More than ten days after Russia first invaded Ukraine, Moscow’s military has been left looking disorganised and ill-prepared. What the Kremlin believed would be a quick assault on the country now risks turning into a long, drawn-out war.
An update from defence intelligence at the Ministry of Defence late last night suggested Putin’s efforts continued to be thwarted by Ukrainian resistance.
Shared on social media, the update read: “Russian forces probably made minimal ground advances over the weekend.
“It is highlighted unlikely Russia has successfully achieved its planned objectives to date.
“Over the past 24 hours, a high level of Russian air and artillery strikes have continued to hit military and civilian sites in Ukrainian cities.
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“Recent strikes have targeted Khrkiv, Mykaloaiv and Chernihiv, and have been particularly heavy in Mariupol.”
The UK Government has been extraordinarily open at making its latest intelligence on the situation in Ukraine public.
Ministers are eager to tackle the rampant misinformation about the invasion online, with Moscow painting a very different picture as to how the invasion is progressing.
On state TV last Thursday the Russian President claimed to attack on Ukraine was “going to plan” and that “all objectives that were set are being resolved or achieved successfully”.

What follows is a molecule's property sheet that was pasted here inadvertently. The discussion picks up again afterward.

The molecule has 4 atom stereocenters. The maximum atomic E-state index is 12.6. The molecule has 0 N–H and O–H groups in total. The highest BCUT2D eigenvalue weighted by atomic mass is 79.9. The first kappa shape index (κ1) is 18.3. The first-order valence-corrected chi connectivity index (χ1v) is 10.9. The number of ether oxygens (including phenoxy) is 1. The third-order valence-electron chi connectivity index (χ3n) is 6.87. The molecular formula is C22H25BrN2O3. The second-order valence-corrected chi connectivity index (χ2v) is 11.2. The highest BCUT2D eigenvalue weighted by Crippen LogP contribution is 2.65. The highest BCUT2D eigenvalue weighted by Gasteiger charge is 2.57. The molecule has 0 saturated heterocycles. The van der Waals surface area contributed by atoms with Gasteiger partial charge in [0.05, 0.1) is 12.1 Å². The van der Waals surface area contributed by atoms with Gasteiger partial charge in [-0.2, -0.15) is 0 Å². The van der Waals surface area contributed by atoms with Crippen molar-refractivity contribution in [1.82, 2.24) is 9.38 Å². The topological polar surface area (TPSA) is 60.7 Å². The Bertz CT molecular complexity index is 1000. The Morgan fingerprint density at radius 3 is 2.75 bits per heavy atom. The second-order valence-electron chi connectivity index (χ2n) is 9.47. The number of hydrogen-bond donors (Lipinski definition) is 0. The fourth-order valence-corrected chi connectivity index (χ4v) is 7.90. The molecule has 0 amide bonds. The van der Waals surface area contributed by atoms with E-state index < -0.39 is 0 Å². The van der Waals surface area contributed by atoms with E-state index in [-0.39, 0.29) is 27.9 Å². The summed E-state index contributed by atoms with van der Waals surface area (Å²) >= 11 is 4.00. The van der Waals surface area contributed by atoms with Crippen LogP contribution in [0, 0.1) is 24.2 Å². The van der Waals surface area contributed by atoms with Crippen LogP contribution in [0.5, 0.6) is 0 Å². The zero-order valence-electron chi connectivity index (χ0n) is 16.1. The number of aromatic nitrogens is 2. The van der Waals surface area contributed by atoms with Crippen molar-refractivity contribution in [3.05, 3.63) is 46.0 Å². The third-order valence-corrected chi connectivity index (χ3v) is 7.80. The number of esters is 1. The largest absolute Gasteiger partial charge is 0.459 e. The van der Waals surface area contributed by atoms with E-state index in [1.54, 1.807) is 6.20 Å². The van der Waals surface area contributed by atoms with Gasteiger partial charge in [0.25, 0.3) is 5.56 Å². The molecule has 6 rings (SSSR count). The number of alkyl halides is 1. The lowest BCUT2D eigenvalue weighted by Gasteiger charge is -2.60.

Foreign news outlets in Russia that attempt to question the Kremlin’s warped narrative are banned.
Yesterday Admiral Sir Tony Radakin, chief of the UK defence staff, said Moscow had “got itself into a mess” with the invasion.
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He said Russia’s forces has been “decimated” by war.
It is thought as many as 11,000 troops have been killed in the fighting.
An estimated 44 aircraft, 285 tanks, 985 armoured vehicles, 109 artillery systems and 60 fuel tanks are also believed to have been taken out by Ukrainian forces.
Speaking to the BBC, Sir Tony said it was not inevitable that Russia would win the war on Ukraine.
He said: “I think we’ve seen a Russian invasion that is not going well.
“I think we’re also seeing a remarkable resistance by Ukraine, both its armed forces and its people.
“We’re also seeing the unity of the whole globe coming together with a cohesive approach, whether that’s economically, diplomatically, culturally, socially, militarily, applying pressure to Russia, and that needs to continue so that Russia stops this invasion.
“We do know that some of the lead elements of Russian forces have been decimated by the Ukrainian response.”